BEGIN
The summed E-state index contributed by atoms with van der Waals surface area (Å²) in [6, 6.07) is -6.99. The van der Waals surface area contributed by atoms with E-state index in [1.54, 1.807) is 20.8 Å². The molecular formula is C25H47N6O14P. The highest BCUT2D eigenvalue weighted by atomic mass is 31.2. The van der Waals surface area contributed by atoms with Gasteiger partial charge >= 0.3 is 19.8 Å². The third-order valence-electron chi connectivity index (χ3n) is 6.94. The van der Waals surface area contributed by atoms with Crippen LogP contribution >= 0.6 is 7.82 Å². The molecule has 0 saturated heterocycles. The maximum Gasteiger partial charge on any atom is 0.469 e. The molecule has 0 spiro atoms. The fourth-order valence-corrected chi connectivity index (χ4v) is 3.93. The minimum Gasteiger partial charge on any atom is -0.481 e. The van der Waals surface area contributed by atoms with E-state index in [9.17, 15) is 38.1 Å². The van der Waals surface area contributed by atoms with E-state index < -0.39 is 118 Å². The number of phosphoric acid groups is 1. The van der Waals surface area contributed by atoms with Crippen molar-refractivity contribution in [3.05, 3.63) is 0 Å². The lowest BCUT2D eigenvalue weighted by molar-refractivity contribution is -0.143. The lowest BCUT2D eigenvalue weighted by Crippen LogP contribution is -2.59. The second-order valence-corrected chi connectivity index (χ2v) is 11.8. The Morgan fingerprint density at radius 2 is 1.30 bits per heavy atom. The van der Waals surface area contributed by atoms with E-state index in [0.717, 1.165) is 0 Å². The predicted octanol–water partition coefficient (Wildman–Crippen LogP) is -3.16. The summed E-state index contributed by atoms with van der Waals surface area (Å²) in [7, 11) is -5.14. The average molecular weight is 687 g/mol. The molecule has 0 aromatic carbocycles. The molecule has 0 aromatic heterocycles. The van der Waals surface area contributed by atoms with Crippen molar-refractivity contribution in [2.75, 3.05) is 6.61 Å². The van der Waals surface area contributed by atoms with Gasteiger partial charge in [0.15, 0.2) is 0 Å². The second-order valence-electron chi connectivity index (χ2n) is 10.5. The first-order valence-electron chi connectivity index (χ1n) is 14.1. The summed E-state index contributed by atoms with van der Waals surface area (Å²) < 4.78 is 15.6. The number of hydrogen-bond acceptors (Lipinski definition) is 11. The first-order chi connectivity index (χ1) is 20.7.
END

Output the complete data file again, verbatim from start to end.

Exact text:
The summed E-state index contributed by atoms with van der Waals surface area (Å²) in [6, 6.07) is -6.99. The van der Waals surface area contributed by atoms with E-state index in [1.54, 1.807) is 20.8 Å². The molecular formula is C25H47N6O14P. The highest BCUT2D eigenvalue weighted by atomic mass is 31.2. The van der Waals surface area contributed by atoms with Gasteiger partial charge >= 0.3 is 19.8 Å². The third-order valence-electron chi connectivity index (χ3n) is 6.94. The van der Waals surface area contributed by atoms with Crippen LogP contribution >= 0.6 is 7.82 Å². The molecule has 0 saturated heterocycles. The maximum Gasteiger partial charge on any atom is 0.469 e. The molecule has 0 spiro atoms. The fourth-order valence-corrected chi connectivity index (χ4v) is 3.93. The minimum Gasteiger partial charge on any atom is -0.481 e. The van der Waals surface area contributed by atoms with E-state index in [9.17, 15) is 38.1 Å². The van der Waals surface area contributed by atoms with E-state index < -0.39 is 118 Å². The number of phosphoric acid groups is 1. The van der Waals surface area contributed by atoms with Crippen molar-refractivity contribution in [3.05, 3.63) is 0 Å². The lowest BCUT2D eigenvalue weighted by molar-refractivity contribution is -0.143. The lowest BCUT2D eigenvalue weighted by Crippen LogP contribution is -2.59. The second-order valence-corrected chi connectivity index (χ2v) is 11.8. The Morgan fingerprint density at radius 2 is 1.30 bits per heavy atom. The van der Waals surface area contributed by atoms with E-state index in [0.717, 1.165) is 0 Å². The predicted octanol–water partition coefficient (Wildman–Crippen LogP) is -3.16. The summed E-state index contributed by atoms with van der Waals surface area (Å²) in [7, 11) is -5.14. The average molecular weight is 687 g/mol. The molecule has 0 aromatic carbocycles. The molecule has 0 aromatic heterocycles. The van der Waals surface area contributed by atoms with Crippen molar-refractivity contribution in [2.75, 3.05) is 6.61 Å². The van der Waals surface area contributed by atoms with Gasteiger partial charge in [0.15, 0.2) is 0 Å². The second-order valence-electron chi connectivity index (χ2n) is 10.5. The first-order valence-electron chi connectivity index (χ1n) is 14.1. The summed E-state index contributed by atoms with van der Waals surface area (Å²) < 4.78 is 15.6. The number of hydrogen-bond acceptors (Lipinski definition) is 11. The first-order chi connectivity index (χ1) is 20.7.